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It is interesting to consider the ways in which a variety of ethical interpretations and ideologies have manifested throughout the world. These philosophies are often the backbones of the wide range of diverse cultures found across the globe. In studying about the ethical similarities and differences between cultures, it is important to study the major philosophers and their contributions to the ways in which people think. People are always looking for ethical guidance in shaping their conceptual frameworks about the world in which they live, and they turn to experts, many times leaders of religious and philosophical movements, to provide insight and verification about the supposed truths of the world. By comparing philosophers, such as Saint Thomas Aquinas and Lao Tzu, one is able to note the similarities and differences between cultures and their ethical development and make personal decisions about the validity of the philosophical perceptions. Saint Thomas Aquinas and Lao Tzu were contributors to the theological foundation of Catholicism and Taoism respectively. In studying the ethical declarations of Saint Thomas Aquinas and Lao Tzu, one is able to gain insight about the diversity of world ethics and its relationship to various cultures across the world.
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Saint Thomas Aquinas
Saint Thomas Aquinas is one of the greatest Catholic theologians of all time, deepening the Christian understanding of God and integrating philosophical concepts under the umbrella on the one divine and Trinitarian God. It is interesting to note that Saint Thomas Aquinas believed in making a certain distinction between theology and philosophy, in that theology addressed the analysis of the world with respect to a divine, holy, and sacred God, while philosophy merely addressed a simplistic analysis of the world (Giancola, D. & Gregory, 2002). One of his main theological arguments was upholding the idea of a Trinitarian God, three persons in one divine nature (McInerney, 2009). This portrait of God the Father, Jesus the Son, and the bonding Holy Spirit is the backbone of the Catholic faith and the assertions of Saint Thomas Aquinas. Here, one is able to conceptualize the holy and all encompassing Father, the begotten Son of Man, and the divine relationship in the Spirit. The idea of being a strict theologian and a staunch defender of the one true and Trinitarian God are essential elements of beginning to understand the ethical declarations made by Saint Thomas Aquinas. The idea of goodness and what is good to do springs from the divine being, the eternal natural order, the sublime vision of God.
Lao Tzu is one of the greatest Taoist philosophers of all time, and he is noted as being the personification of the Tao, the Tao being the one divine reality. The writings of Lao Tzu have been described as metaphysical in nature, analyzing the world and its sacred dynamics (Giancola & Gregory, 2002). It has also been categorized as a means of self and social cultivation and deep mystical insights into the natural world in relation to man. The text jumps around to a variety of expositions regarding the way in which the world operates and best routes for people within their contextual environment and situation (Chan, 2007). While the philosophy speaks of the soul and the oneness of the universe, there is also mention of the coexistence of being and nonbeing. Taoism is also concerned with the interplay between yin and yang, yin being passive, receptive, and feminine and yang being active, aggressive, and masculine. The work of Lao Tzu is best described as a naturalistic philosophy, a study of nature and its relationship to and interplay between people and society. The Taoist philosophy is declared as being open to diverse interpretations, yet is affirmed as the “way”, a combination of virtue, naturalness, and decision making, becoming meditative enough to feel the spiritual vibrations of the surrounding world in order to guide people on their paths. There are no hard and fast parameters for theological direction, rather one takes note of the natural metaphors and the encouragement to feel the mode and swing of nature in order to help oneself arrive at ethical conclusions.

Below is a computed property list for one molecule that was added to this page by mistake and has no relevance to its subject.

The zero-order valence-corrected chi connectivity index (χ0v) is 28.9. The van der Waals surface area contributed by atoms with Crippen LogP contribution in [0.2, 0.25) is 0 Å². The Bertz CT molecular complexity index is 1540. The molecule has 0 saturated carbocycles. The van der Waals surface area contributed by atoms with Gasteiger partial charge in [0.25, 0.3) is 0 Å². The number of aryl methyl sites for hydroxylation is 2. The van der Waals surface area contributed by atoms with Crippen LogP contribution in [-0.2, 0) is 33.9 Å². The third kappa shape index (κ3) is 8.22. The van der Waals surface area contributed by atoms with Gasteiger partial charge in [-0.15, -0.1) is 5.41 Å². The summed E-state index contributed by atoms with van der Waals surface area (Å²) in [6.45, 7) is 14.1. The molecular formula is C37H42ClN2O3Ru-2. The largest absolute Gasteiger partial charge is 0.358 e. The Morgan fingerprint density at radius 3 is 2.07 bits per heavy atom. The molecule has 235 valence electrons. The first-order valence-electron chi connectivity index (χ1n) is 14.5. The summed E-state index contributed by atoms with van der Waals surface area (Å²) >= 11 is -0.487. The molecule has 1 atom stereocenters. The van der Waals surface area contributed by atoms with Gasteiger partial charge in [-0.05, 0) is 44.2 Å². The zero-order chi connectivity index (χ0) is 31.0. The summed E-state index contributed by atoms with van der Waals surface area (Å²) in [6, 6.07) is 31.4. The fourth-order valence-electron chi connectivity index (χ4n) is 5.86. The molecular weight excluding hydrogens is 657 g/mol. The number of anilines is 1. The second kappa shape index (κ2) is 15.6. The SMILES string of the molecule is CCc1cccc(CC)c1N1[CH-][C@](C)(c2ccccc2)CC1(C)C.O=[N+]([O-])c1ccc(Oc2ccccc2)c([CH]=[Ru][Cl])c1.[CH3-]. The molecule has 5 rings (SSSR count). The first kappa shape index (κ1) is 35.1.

Theology versus Philosophy
A striking difference between the philosophies of Saint Thomas Aquinas and Lao Tzu are that Saint Thomas Aquinas abides by a strict theology and perception of the Trinitarian God while Lao Tzu is more focused on the philosophy of the natural energies of the world in addressing philosophical considerations. Where Saint Thomas Aquinas is focused on humanity as divine beings participating in God’s natural and divine plan, Lao Tzu does not classify humanity as being divine, rather simply moved and guided by the natural forces of the universe. Saint Thomas Aquinas focuses on the ability of God to prescribe natural law to his creation, in that all elements of the divine universe can be studied and understood according to God’s natural and divine law. Although Lao Tzu does not specifically name an all encompassing and directive God, he calls attention to the various attributes of the universe in how they are dynamic and responsive to one another. Where Saint Thomas Aquinas can be soon as more of an absolutist, Lao Tzu can be viewed as more of a relativist. The center of attention of the work of Saint Thomas Aquinas is solely vested in the ability to know the will and desires of God, which are present in the heart of man. Lao Tzu takes a more relaxed approach in describing the natural ways, the behaviors of personal and environmental situations, and trying to make sense of the world without the idea of an omnipresent, all-knowing, and judging lawmaker.